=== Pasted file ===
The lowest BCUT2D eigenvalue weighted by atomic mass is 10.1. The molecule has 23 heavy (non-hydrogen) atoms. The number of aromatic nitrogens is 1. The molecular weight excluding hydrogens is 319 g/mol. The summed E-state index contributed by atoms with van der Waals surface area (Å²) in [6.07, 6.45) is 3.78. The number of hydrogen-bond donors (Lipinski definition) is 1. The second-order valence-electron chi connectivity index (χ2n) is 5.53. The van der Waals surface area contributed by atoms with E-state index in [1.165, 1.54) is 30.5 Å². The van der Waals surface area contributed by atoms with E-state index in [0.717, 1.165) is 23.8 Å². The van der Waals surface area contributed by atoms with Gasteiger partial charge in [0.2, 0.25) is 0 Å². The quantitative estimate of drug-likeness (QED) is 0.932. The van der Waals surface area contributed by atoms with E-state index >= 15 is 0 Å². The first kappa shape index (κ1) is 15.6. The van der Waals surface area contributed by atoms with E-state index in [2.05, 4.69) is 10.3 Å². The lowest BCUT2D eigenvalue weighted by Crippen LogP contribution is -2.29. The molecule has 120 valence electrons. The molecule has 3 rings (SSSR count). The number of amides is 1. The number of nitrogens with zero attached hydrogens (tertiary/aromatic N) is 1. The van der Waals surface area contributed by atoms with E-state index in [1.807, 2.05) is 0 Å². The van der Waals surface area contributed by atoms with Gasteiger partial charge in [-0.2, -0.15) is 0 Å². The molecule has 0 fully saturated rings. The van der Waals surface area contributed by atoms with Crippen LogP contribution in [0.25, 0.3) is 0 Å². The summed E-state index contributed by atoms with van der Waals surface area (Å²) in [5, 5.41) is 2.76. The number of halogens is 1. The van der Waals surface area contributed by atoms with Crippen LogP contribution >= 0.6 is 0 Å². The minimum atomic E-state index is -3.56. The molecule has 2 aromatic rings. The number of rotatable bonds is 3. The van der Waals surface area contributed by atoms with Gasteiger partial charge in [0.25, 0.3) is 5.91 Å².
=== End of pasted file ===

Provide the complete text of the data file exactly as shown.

The lowest BCUT2D eigenvalue weighted by atomic mass is 10.1. The molecule has 23 heavy (non-hydrogen) atoms. The number of aromatic nitrogens is 1. The molecular weight excluding hydrogens is 319 g/mol. The summed E-state index contributed by atoms with van der Waals surface area (Å²) in [6.07, 6.45) is 3.78. The number of hydrogen-bond donors (Lipinski definition) is 1. The second-order valence-electron chi connectivity index (χ2n) is 5.53. The van der Waals surface area contributed by atoms with E-state index in [1.165, 1.54) is 30.5 Å². The van der Waals surface area contributed by atoms with E-state index in [0.717, 1.165) is 23.8 Å². The van der Waals surface area contributed by atoms with Gasteiger partial charge in [0.2, 0.25) is 0 Å². The quantitative estimate of drug-likeness (QED) is 0.932. The van der Waals surface area contributed by atoms with E-state index >= 15 is 0 Å². The first kappa shape index (κ1) is 15.6. The van der Waals surface area contributed by atoms with E-state index in [2.05, 4.69) is 10.3 Å². The lowest BCUT2D eigenvalue weighted by Crippen LogP contribution is -2.29. The molecule has 120 valence electrons. The molecule has 3 rings (SSSR count). The number of amides is 1. The number of nitrogens with zero attached hydrogens (tertiary/aromatic N) is 1. The van der Waals surface area contributed by atoms with E-state index in [1.807, 2.05) is 0 Å². The van der Waals surface area contributed by atoms with Gasteiger partial charge in [-0.2, -0.15) is 0 Å². The molecule has 0 fully saturated rings. The van der Waals surface area contributed by atoms with Crippen LogP contribution in [0.25, 0.3) is 0 Å². The summed E-state index contributed by atoms with van der Waals surface area (Å²) in [5, 5.41) is 2.76. The number of halogens is 1. The van der Waals surface area contributed by atoms with Crippen LogP contribution >= 0.6 is 0 Å². The minimum atomic E-state index is -3.56. The molecule has 2 aromatic rings. The number of rotatable bonds is 3. The van der Waals surface area contributed by atoms with Gasteiger partial charge in [0.25, 0.3) is 5.91 Å².